- Consider a decomposition of the real numbers between zero and unity, inclusive, into equivalence classes. For this example, two real numbers in the range are considered equivalent if the difference between them, modulo one, more or less, is a rational number. The axiom of choice allows one to select a real number in each equivalence class. Take the union, with the index set for the union formed by the choice from each equivalence class. The index set contains an infinite number of elements, and the union is the desired closed interval. Furthermore, each equivalence class can be put into a one-to-one correspondence with any other equivalence class. Thus, the measure of each equivalence class must be the same. And these measures must add up to one, since that is the Lebesque measure of the closed interval. But assigning a measure of zero to each equivalence class will not do, and the sum over equivalence claess for any finite measure would be positive infinity. So any equivalence class formed in this way in non-measurable.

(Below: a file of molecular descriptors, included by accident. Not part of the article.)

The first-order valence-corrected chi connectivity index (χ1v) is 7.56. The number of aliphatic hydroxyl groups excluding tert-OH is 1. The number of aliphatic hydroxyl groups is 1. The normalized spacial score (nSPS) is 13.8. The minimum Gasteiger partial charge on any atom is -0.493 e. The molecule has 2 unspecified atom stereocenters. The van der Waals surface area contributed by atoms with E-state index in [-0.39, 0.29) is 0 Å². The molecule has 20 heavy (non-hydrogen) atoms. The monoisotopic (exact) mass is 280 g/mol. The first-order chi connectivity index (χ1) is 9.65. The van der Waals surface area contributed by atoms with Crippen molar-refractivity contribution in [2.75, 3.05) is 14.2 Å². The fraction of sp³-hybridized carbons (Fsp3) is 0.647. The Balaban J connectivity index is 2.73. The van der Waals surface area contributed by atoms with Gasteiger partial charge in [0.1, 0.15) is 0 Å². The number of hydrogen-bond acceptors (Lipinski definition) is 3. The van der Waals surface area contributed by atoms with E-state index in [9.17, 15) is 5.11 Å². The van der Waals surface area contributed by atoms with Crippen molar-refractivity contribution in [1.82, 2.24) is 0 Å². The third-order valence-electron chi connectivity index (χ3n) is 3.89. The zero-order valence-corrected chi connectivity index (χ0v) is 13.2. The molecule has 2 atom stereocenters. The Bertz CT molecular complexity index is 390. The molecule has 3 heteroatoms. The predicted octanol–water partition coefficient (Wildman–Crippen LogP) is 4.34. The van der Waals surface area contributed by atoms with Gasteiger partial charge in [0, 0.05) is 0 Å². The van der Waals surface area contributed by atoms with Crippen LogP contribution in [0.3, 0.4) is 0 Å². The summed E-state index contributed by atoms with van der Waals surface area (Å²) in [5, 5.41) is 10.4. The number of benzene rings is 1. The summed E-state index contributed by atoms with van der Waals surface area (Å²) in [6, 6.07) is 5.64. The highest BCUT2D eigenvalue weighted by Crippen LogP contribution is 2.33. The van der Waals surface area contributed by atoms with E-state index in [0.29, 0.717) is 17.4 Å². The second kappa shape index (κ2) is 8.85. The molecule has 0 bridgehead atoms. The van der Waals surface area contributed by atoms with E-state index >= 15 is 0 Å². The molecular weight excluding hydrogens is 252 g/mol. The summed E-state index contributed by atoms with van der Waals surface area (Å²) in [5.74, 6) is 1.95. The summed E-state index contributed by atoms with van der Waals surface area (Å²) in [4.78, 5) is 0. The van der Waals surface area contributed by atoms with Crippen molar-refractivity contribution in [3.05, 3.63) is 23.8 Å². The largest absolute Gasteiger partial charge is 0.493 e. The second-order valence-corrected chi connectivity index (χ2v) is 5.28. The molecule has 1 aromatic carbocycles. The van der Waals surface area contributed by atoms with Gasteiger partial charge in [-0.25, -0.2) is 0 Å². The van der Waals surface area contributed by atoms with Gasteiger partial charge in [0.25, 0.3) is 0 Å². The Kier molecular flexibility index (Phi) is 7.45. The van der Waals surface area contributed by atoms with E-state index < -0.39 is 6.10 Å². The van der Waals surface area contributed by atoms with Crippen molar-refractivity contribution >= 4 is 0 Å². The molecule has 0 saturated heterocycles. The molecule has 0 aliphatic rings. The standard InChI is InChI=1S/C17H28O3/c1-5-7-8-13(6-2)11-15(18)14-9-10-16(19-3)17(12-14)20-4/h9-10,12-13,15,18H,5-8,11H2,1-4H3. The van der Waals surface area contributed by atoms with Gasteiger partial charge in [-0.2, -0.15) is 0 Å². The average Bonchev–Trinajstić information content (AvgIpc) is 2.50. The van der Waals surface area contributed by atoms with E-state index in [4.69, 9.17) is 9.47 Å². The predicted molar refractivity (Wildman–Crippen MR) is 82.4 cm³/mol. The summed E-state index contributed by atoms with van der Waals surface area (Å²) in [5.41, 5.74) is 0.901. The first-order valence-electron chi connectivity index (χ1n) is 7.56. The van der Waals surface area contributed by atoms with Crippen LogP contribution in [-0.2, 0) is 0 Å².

- Gerard Debreu (1959). Theory of Value: An Axiomatic Analysis of Economic Equilibrium. John Wiley & Sons.
- Imre Lakatos (1976). Proofs and Refutations: The Logic of Mathematical Discovery. Cambridge University Press.
- Walter Rudin (1976). Principles of Mathematical Analysis, Third edition. McGraw-Hill.